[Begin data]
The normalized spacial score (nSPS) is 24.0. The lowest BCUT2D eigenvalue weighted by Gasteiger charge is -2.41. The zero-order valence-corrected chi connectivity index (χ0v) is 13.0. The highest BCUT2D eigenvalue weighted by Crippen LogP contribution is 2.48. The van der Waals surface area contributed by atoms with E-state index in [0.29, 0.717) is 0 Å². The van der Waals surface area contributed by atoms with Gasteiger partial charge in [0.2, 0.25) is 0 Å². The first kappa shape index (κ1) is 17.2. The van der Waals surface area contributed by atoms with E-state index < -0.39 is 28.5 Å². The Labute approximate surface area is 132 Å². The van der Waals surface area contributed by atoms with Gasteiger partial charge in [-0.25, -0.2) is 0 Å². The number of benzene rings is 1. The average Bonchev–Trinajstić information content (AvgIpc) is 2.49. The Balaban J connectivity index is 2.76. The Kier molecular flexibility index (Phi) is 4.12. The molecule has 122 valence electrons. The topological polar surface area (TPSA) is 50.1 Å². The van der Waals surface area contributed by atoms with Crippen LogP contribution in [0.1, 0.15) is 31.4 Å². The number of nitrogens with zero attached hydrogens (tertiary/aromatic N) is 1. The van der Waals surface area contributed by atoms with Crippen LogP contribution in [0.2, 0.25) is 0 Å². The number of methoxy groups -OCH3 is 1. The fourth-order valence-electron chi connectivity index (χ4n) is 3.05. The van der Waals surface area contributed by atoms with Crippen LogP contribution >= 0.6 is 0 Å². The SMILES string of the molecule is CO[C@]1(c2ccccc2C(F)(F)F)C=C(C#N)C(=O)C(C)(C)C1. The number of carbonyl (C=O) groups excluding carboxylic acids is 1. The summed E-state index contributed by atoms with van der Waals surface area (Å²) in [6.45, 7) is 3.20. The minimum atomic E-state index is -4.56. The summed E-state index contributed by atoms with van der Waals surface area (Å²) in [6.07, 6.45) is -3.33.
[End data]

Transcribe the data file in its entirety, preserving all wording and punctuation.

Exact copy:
The normalized spacial score (nSPS) is 24.0. The lowest BCUT2D eigenvalue weighted by Gasteiger charge is -2.41. The zero-order valence-corrected chi connectivity index (χ0v) is 13.0. The highest BCUT2D eigenvalue weighted by Crippen LogP contribution is 2.48. The van der Waals surface area contributed by atoms with E-state index in [0.29, 0.717) is 0 Å². The van der Waals surface area contributed by atoms with Gasteiger partial charge in [0.2, 0.25) is 0 Å². The first kappa shape index (κ1) is 17.2. The van der Waals surface area contributed by atoms with E-state index < -0.39 is 28.5 Å². The Labute approximate surface area is 132 Å². The van der Waals surface area contributed by atoms with Gasteiger partial charge in [-0.25, -0.2) is 0 Å². The number of benzene rings is 1. The average Bonchev–Trinajstić information content (AvgIpc) is 2.49. The Balaban J connectivity index is 2.76. The Kier molecular flexibility index (Phi) is 4.12. The molecule has 122 valence electrons. The topological polar surface area (TPSA) is 50.1 Å². The van der Waals surface area contributed by atoms with Crippen LogP contribution in [0.1, 0.15) is 31.4 Å². The number of nitrogens with zero attached hydrogens (tertiary/aromatic N) is 1. The van der Waals surface area contributed by atoms with Crippen LogP contribution in [0.2, 0.25) is 0 Å². The number of methoxy groups -OCH3 is 1. The fourth-order valence-electron chi connectivity index (χ4n) is 3.05. The van der Waals surface area contributed by atoms with Crippen LogP contribution >= 0.6 is 0 Å². The SMILES string of the molecule is CO[C@]1(c2ccccc2C(F)(F)F)C=C(C#N)C(=O)C(C)(C)C1. The number of carbonyl (C=O) groups excluding carboxylic acids is 1. The summed E-state index contributed by atoms with van der Waals surface area (Å²) in [6.45, 7) is 3.20. The minimum atomic E-state index is -4.56. The summed E-state index contributed by atoms with van der Waals surface area (Å²) in [6.07, 6.45) is -3.33.